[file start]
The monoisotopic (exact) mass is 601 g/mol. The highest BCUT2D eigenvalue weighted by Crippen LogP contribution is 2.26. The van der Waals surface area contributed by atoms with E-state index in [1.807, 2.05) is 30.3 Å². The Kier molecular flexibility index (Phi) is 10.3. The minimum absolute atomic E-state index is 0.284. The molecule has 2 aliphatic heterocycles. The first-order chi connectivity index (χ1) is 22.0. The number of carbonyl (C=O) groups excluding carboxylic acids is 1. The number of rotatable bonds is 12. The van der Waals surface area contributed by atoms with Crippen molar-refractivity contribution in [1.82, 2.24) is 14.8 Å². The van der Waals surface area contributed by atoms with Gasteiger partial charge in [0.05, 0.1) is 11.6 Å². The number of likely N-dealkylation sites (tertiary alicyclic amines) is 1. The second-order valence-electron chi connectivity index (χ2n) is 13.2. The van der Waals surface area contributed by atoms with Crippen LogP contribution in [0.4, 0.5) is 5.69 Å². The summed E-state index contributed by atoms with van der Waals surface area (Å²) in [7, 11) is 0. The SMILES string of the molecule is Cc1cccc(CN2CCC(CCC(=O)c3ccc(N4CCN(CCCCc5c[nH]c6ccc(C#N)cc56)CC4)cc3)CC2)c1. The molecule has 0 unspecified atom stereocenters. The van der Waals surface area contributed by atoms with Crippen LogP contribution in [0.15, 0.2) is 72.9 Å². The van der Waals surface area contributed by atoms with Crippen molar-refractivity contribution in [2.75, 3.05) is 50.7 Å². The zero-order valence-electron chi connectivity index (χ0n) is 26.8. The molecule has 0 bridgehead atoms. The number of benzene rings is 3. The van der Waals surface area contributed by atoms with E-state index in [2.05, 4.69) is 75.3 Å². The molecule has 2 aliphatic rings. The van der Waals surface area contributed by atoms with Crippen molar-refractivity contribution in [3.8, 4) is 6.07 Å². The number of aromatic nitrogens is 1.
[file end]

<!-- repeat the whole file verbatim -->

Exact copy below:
The monoisotopic (exact) mass is 601 g/mol. The highest BCUT2D eigenvalue weighted by Crippen LogP contribution is 2.26. The van der Waals surface area contributed by atoms with E-state index in [1.807, 2.05) is 30.3 Å². The Kier molecular flexibility index (Phi) is 10.3. The minimum absolute atomic E-state index is 0.284. The molecule has 2 aliphatic heterocycles. The first-order chi connectivity index (χ1) is 22.0. The number of carbonyl (C=O) groups excluding carboxylic acids is 1. The number of rotatable bonds is 12. The van der Waals surface area contributed by atoms with Crippen molar-refractivity contribution in [1.82, 2.24) is 14.8 Å². The van der Waals surface area contributed by atoms with Gasteiger partial charge in [0.05, 0.1) is 11.6 Å². The number of likely N-dealkylation sites (tertiary alicyclic amines) is 1. The second-order valence-electron chi connectivity index (χ2n) is 13.2. The van der Waals surface area contributed by atoms with Crippen LogP contribution in [0.4, 0.5) is 5.69 Å². The summed E-state index contributed by atoms with van der Waals surface area (Å²) in [7, 11) is 0. The SMILES string of the molecule is Cc1cccc(CN2CCC(CCC(=O)c3ccc(N4CCN(CCCCc5c[nH]c6ccc(C#N)cc56)CC4)cc3)CC2)c1. The molecule has 0 unspecified atom stereocenters. The van der Waals surface area contributed by atoms with Crippen LogP contribution in [0.15, 0.2) is 72.9 Å². The van der Waals surface area contributed by atoms with Crippen molar-refractivity contribution in [2.75, 3.05) is 50.7 Å². The zero-order valence-electron chi connectivity index (χ0n) is 26.8. The molecule has 0 bridgehead atoms. The number of benzene rings is 3. The van der Waals surface area contributed by atoms with E-state index in [2.05, 4.69) is 75.3 Å². The molecule has 2 aliphatic rings. The van der Waals surface area contributed by atoms with Crippen molar-refractivity contribution in [3.8, 4) is 6.07 Å². The number of aromatic nitrogens is 1.